If you know me personally I’m a huge fan of the automobile. Cars them selves present many challenges to a photographer. These images are from last month when I took a quick trip to L.A. and as always I stopped in at Cars and Coffee Irvine. This event happens every Saturday morning and is always just brilliant. -Alister Photography
So it’s pretty much a given that there is a bride, groom, bridal party, guests etc. and that they will all need a picture taken. This is easier said than done and then there are the details….. cake, rings, custom wine bottle labels, the location itself.
When I book a wedding it’s my time to take a deep breath, shut up and listen oh and brides this is your turn to speak up. The only question I ask is “what are the details?” It always returns a blank look at first but it’s the most important question and can make or break your shoot when its time to deliver the job.
The last wedding I shot was full of little details and asking the bride really pays off. The groom had made all the yard games himself, the pizzas were hand tossed, the cake was made up of cup cakes, drinks were served in mason jars, there were eccentric guests, the list was endless but asking the above question and taking that deep breath always pays off.
So the next time you shoot a wedding just ask “what are the details?”
Trash the Dress
One. Time, it can be your friend or enemy. On the wedding day, time is more your enemy than a friend as you may have some grand idea planned for pictures and your client does to although they also have a party to host and guests waiting to chat and catch up with them and not to see them smile and pose for your grand idea of wedding pictures. A separate shoot allows you to take your time and come up with a concept that’s out of the box and sets a standard that makes your current client extremely happy and something future clients of yours can expect.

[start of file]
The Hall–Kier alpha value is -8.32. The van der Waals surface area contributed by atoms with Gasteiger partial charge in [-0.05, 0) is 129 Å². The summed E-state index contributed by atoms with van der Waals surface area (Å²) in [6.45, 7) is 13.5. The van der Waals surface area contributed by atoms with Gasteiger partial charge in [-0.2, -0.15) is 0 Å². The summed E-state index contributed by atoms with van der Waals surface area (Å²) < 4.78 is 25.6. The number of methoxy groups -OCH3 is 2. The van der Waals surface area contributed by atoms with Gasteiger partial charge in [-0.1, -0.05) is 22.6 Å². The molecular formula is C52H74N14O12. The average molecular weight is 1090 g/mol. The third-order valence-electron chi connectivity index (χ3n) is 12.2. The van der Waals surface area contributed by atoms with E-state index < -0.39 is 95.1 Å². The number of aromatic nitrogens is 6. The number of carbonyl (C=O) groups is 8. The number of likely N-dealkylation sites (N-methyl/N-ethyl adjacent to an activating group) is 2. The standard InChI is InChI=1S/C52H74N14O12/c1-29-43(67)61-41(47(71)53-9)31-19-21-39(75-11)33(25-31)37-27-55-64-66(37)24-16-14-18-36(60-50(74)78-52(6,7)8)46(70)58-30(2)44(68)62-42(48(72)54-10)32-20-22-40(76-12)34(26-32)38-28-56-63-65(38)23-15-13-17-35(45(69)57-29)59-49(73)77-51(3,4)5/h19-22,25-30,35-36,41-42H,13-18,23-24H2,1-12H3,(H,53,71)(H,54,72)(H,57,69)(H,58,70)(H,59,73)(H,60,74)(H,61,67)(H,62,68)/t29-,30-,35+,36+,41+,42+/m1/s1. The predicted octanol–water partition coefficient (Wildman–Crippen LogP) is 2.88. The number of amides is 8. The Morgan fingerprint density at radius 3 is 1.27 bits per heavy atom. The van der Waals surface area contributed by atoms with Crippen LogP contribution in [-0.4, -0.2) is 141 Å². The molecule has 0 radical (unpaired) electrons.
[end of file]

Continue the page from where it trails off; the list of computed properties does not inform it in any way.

Two. Diversity, with time on your side and very much your friend you can now play and experiment. Take your time prior to the shoot to shop for props, scout out locations, and suggest some ideas to your client and see what they have in mind to. Also experiment with mediums to, who said because its 2014 that it has to be shot in digital? Try film and even bring along a Polaroid. When it comes to these types of shoots nothing is off the table for me. The accompanying images I shot on 35mm Kodachrome.
Three. Location, now this can be fun and a nightmare so pick your locations wisely and always run them by your client first. I had a fellow photographer scout out a wheat field but when he arrived the following week with his client the wheat had been harvested. Lesson learned here is check with the farmer and even offer said farmer a print when you’re done. A simple gift and a thank you note will always go a long way.
Four. Family, blood is thicker than water and do not forget this. There is nothing wrong with family but they can get a little emotional and also in the way on wedding day. By having a separate shoot its just you the bride and her groom. You’ll have all the time in the world to relax, talk, and put together a brilliant shoot. I remember my own wedding and that my grandmother got really upset with the photographer as she felt he took up to much of our time to spend with family. It took me six months to calm her down…….. Now being a wedding photographer myself I really respect the time and concerns of the guests when at a wedding.
Five. The Experience, it should be just that for your client. When all is said and done you want them to walk away feeling that their time with you was an experience that they do not do every day. Not every one gets to be a model in a photo shoot so when they are it should feel special and like nothing else.